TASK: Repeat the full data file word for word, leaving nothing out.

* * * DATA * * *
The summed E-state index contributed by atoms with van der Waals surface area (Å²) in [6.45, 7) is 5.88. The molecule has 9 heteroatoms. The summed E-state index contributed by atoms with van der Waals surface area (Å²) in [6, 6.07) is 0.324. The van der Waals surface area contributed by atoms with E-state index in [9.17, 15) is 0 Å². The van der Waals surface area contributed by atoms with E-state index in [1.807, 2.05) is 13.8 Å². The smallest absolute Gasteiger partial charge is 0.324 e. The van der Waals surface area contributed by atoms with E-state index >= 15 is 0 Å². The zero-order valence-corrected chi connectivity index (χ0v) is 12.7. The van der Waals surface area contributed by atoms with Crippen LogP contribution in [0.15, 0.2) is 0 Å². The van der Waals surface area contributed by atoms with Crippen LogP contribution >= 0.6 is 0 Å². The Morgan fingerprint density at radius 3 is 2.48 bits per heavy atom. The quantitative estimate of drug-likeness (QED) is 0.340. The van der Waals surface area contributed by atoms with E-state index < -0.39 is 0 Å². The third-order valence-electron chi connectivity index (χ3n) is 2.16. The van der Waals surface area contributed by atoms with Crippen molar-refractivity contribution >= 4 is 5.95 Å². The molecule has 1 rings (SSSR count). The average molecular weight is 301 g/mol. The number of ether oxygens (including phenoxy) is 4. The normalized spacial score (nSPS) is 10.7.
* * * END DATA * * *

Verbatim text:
The summed E-state index contributed by atoms with van der Waals surface area (Å²) in [6.45, 7) is 5.88. The molecule has 9 heteroatoms. The summed E-state index contributed by atoms with van der Waals surface area (Å²) in [6, 6.07) is 0.324. The van der Waals surface area contributed by atoms with E-state index in [9.17, 15) is 0 Å². The van der Waals surface area contributed by atoms with E-state index in [1.807, 2.05) is 13.8 Å². The smallest absolute Gasteiger partial charge is 0.324 e. The van der Waals surface area contributed by atoms with E-state index >= 15 is 0 Å². The zero-order valence-corrected chi connectivity index (χ0v) is 12.7. The van der Waals surface area contributed by atoms with Crippen LogP contribution in [0.15, 0.2) is 0 Å². The van der Waals surface area contributed by atoms with Crippen LogP contribution >= 0.6 is 0 Å². The Morgan fingerprint density at radius 3 is 2.48 bits per heavy atom. The quantitative estimate of drug-likeness (QED) is 0.340. The van der Waals surface area contributed by atoms with E-state index < -0.39 is 0 Å². The third-order valence-electron chi connectivity index (χ3n) is 2.16. The van der Waals surface area contributed by atoms with Crippen molar-refractivity contribution >= 4 is 5.95 Å². The molecule has 1 rings (SSSR count). The average molecular weight is 301 g/mol. The number of ether oxygens (including phenoxy) is 4. The normalized spacial score (nSPS) is 10.7.